SEC Targets CEO Succession Plans
Stephen Miles of Heidrick & Struggles analyzes the likely impact of the new ruling.
November 20 2009 by JP Donlon
In a legal notice dated October 27, the Securities and Exchange Commission’s (SEC’s) Division of Corporation Finance signaled increased concern about CEO succession planning by corporate boards. The bulletin, in effect, for the first time allows shareholders to request more disclosure from companies as to how boards select new CEOs.
“In the post-Sarbanes-Oxley era, every company says ‘we do succession planning,’ which gives boards and shareholders a false sense of security that there is a viable successor in place. In fact, the board might have simply checked the box on a plan without a truly viable successor ready to step up to the plate,” says Stephen Miles, vice chairman of Heidrick & Struggles and managing partner of the firm’s leadership advisory services.
The rule permits shareholders to demand to see the plan and to ensure that there is a process in place. For example, each year shareholders will see if the board reviewed the succession plan. Also, they will see if the company has a longer-term development planning process to develop successors. In addition, the rule will require the company to reveal whether the company has an emergency plan if the CEO is suddenly incapacitated. CE recently asked Miles, who advises many S&P companies on succession planning, to outline the impact on companies.
What does the SEC notice mean for companies and CEOs?
According to the latest NACD statistics, 43 percent of companies had no formal CEO succession plan in place. More than 60 percent have no CEO replacement in the event of an emergency. Sixty-seven percent do not have a five-year plan for succession. And over 60 percent have no internal candidate in development.
This SEC ruling is good in that it firmly establishes a focus on a succession process, something every company should have, but it is also worrisome at the same time, because companies will be more closely scrutinized as to the quality of the process in place.
Oftentimes when a board says it has a succession plan it becomes complacent because it confuses this with an actual operational plan. But if you stress-test the plan, you find they don’t actually have internal candidates that are viable. Many of the banks that we see in peril right now, if we’d interviewed them 18 months ago or two years ago, they would have said quite confidently that “we do succession planning.” But as we know today, those plans are not operational.
What are the most likely effects of this ruling?
Companies with operational succession plans in place will likely be seen as having managed this risk well. Some studies show that companies that are perceived to be governed well command a 15 to 17 percent share price premium. For the others the 43 percent that have no formal succession planning and the 60 percent that have no emergency candidate this will serve as a wake-up call for both the boards and the CEOs of those companies.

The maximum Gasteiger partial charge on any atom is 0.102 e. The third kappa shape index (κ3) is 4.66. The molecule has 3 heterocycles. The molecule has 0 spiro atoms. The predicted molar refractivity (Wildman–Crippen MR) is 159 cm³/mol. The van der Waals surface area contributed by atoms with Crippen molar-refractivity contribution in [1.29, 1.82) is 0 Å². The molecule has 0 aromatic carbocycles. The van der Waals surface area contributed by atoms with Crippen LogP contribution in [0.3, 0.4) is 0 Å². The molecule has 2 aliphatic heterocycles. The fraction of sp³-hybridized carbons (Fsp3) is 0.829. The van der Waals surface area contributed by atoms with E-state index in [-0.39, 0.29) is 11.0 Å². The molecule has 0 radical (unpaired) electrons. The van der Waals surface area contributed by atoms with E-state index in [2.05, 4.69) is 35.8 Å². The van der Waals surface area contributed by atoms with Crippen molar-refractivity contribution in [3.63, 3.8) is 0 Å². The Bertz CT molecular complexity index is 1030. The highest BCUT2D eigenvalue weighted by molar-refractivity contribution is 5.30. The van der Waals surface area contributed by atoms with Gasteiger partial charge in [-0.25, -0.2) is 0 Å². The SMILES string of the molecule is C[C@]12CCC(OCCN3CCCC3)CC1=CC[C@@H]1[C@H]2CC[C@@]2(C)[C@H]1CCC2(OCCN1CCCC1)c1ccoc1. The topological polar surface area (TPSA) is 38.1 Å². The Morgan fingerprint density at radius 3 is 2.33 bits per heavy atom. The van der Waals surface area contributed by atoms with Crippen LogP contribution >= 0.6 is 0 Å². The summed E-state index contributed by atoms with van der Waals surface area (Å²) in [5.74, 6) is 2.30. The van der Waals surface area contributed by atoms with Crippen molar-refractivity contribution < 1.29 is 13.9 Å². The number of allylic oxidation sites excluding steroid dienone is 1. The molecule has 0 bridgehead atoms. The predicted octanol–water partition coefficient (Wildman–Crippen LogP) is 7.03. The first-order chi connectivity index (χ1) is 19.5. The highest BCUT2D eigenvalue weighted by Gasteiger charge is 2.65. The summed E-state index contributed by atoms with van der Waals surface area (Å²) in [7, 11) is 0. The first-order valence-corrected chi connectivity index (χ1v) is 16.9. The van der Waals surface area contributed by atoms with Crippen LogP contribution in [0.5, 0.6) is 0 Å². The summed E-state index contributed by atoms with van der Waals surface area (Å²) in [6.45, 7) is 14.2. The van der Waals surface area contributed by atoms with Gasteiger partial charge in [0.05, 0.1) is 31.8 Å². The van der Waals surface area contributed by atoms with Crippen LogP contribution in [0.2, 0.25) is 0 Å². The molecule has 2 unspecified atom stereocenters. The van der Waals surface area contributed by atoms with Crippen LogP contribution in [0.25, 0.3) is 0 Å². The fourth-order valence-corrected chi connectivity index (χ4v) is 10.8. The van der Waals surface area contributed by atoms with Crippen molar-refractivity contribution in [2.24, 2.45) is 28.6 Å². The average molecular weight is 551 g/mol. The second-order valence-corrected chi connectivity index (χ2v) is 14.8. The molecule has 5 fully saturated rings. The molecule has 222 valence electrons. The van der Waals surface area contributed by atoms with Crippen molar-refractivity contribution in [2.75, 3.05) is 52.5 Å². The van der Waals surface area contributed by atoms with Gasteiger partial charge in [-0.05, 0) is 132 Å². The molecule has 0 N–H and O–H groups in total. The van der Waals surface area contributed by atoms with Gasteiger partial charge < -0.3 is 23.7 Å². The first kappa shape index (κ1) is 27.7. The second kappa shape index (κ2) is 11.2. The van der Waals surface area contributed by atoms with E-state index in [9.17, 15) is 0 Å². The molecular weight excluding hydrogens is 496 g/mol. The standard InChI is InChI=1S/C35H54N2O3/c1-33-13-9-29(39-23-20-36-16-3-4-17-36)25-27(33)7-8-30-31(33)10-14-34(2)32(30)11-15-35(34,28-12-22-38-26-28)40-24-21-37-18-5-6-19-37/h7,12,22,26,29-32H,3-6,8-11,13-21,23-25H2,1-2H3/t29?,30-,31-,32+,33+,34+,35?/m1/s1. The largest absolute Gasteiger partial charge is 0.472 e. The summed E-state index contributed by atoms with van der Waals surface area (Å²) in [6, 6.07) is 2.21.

Many times, boards are reluctant to have the succession planning discussion with the CEO because the CEO feels threatened by it and is unwilling to engage in it. There is another subset where the board isn’t driving it because it feels really good about the current CEO and just doesn’t want to talk about finding a successor.
Will this serve as an invitation for activists to use this as a lever for lawsuits to get onto a board in the manner of a Carl Icahn or Nelson Peltz?
Clearly possible. If one agrees that the No. 1 duty that a board has is to choose the leader of the company, that this is the most important decision directors make and one of the most important processes that they need to manage, then yes, if governance is found to be inadequate, this could result in litigation.
What are the other consequences, either intended or unintended, of this new guidance?
To manage succession risk, boards may find it necessary to seek qualified directors to lead the nominations and governance committees just as they do those who chair the audit committee today. You can become complacent when you think you’re doing a process really well, when in fact you still don’t have viable candidates to run the company. This may lead boards to seek directors who have had experience in running succession. Certainly, if the company is being evaluated on its ability to manage this risk then it would be natural for boards to seek qualified people to lead it.
And who will determine the right qualifications for a board member responsible for succession planning? Proficiency in nominations and governance isn’t as clearly defined as it is with the audit committee.Well, it’s like anything else. Boards use experts and lawyers to advise them on compensation, strategy, compliance, and risk. Things that we practice over and over we’re typically better at than things we don’t practice. So one element of qualification could be, have you led or participated in a succession plan before?